The resident was a smart guy. “Seems to me that we need a third bucket,” he said tartly.
And we do. In the case of my nonagenarian with sepsis who was dying despite maximal ICU support, one could argue that his care was physiologically futile: we were doing everything we could but it wasn’t working. But the family “had faith” and – had they pressed me – I’m not sure I could have said with 1000 percent certainty that our treatments has no chance of working. Rather, it was crystal clear that the burdens of continued aggressive care outweighed the benefits. Ditto for the nonagenarian with metastatic cancer: CPR (had she needed it) might not have been futile, but it just seemed so very wrong in every way.
But why resurrect the dread paternalism – which violates American ideals of self-determination and risks the substitution of our own biases and even conflicts of interests? Wouldn’t families agree to withhold aggressive care if you just gave them the facts, accompanied perhaps by a bit of crepe-hanging spin?
Why indeed? Because our ethical model takes us to places (quite often, I’m finding) that are both absurd and morally wrong. Absurd: how can we justify CPR on demented 90-year-olds? Or those with metastatic cancer? Morally wrong: I have come to believe that our reluctance to exercise thoughtful paternalism – to say, “this would be wrong and I won’t do it” – leaves families in the gut-wrenching position of being forced to shoulder a lifetime of guilt for having endorsed actions (or lack of actions) that allowed their loved one to die. Many families, particularly those of certain cultures (in my experience, Asian and Russian families are the least likely to consider limiting care), simply cannot tolerate this burden, or have belief systems that cannot countenance any limits.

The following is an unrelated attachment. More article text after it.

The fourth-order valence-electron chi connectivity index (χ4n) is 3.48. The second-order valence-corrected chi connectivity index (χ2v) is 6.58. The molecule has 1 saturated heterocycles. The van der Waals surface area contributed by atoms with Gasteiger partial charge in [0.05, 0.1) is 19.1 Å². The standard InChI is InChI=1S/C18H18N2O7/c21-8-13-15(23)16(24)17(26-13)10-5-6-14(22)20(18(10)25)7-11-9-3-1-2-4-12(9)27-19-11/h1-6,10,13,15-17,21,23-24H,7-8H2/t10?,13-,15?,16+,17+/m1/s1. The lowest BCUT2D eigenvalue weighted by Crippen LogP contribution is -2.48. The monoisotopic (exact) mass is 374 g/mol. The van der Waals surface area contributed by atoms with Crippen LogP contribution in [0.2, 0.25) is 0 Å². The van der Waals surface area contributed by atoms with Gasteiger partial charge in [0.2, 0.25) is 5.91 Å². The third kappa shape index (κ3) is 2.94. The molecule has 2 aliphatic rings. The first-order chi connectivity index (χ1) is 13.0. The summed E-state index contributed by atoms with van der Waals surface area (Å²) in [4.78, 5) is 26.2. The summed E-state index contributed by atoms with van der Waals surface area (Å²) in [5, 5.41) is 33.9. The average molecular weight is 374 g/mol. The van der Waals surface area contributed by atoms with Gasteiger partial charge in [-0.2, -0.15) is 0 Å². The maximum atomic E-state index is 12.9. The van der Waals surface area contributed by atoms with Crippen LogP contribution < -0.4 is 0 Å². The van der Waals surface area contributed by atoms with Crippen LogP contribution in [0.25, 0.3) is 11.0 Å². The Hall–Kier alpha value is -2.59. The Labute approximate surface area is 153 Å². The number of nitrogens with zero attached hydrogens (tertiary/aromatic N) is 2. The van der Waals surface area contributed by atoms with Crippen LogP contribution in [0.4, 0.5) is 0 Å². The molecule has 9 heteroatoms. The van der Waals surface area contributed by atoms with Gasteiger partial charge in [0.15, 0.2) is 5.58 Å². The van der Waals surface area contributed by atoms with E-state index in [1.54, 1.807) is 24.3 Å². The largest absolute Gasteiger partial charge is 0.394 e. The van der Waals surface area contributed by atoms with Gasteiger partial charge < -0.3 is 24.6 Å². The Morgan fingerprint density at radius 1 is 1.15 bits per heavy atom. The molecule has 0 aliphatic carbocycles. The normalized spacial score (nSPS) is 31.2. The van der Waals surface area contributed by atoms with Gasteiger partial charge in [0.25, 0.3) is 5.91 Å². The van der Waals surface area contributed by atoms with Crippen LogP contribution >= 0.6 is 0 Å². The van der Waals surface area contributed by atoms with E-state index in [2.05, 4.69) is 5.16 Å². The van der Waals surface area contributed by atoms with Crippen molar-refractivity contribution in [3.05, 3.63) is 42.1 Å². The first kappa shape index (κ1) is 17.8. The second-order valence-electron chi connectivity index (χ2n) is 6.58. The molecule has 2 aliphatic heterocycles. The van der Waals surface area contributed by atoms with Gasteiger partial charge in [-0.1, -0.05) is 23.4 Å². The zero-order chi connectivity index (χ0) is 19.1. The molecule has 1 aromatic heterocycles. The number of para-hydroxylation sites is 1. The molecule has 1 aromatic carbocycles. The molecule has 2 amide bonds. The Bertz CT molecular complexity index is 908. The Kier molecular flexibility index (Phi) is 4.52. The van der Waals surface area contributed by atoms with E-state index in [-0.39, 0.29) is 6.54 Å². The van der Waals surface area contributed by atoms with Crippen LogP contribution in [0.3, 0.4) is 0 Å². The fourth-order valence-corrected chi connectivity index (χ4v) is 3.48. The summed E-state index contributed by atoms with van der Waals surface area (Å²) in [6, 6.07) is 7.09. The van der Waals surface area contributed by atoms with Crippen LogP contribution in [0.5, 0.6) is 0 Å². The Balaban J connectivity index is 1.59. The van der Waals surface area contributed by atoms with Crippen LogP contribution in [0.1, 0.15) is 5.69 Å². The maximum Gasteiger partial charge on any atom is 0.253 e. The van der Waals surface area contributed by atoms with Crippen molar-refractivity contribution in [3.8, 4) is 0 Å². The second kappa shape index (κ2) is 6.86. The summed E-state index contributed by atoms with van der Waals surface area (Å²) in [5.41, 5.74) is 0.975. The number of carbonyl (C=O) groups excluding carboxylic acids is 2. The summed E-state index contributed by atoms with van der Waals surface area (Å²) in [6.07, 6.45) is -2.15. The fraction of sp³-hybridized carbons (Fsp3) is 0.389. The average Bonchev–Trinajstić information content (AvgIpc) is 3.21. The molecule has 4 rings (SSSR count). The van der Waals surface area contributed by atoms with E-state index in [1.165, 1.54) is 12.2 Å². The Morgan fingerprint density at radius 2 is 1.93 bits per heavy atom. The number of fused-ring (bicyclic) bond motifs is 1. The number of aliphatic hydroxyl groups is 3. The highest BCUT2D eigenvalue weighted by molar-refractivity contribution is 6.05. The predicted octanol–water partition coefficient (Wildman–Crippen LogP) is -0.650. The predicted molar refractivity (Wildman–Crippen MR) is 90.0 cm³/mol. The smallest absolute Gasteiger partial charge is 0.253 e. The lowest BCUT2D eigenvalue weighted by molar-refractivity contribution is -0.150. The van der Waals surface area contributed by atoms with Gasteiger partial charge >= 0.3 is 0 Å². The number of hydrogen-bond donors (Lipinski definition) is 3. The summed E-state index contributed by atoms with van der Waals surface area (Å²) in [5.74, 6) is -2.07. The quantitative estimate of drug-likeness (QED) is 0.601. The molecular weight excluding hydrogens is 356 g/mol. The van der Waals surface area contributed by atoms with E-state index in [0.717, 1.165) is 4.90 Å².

Which brings me to the final absurdity: money. Each day in an ICU costs someone $5,000-20,000. There are 50 million uninsured people in our country, the public schools are terrible, there are homeless people outside my window, the bridges are falling down, and GM is bankrupt. Can anyone really argue with a straight face that we still have the luxury of offering “everything” to 90-year-olds with dementia? It is a cop-out to say that doctors shouldn’t do “bedside rationing” – yes, I know the arguments: the patient needs to know that I am advocating for him (“The Doctor’s Master” can only be the patient, not “society”, famously wrote Levinsky a generation ago), there is no guarantee that the money saved won’t be spent on Iraq, Bridges to Nowhere, B1 Bombers, yada yada. But these are straw men. Squandering precious resources because we can’t say no is just plain wrong, and I believe everybody knows it. We just don’t know how to create that third bucket without doing violence to an ethical framework that has generally served us well.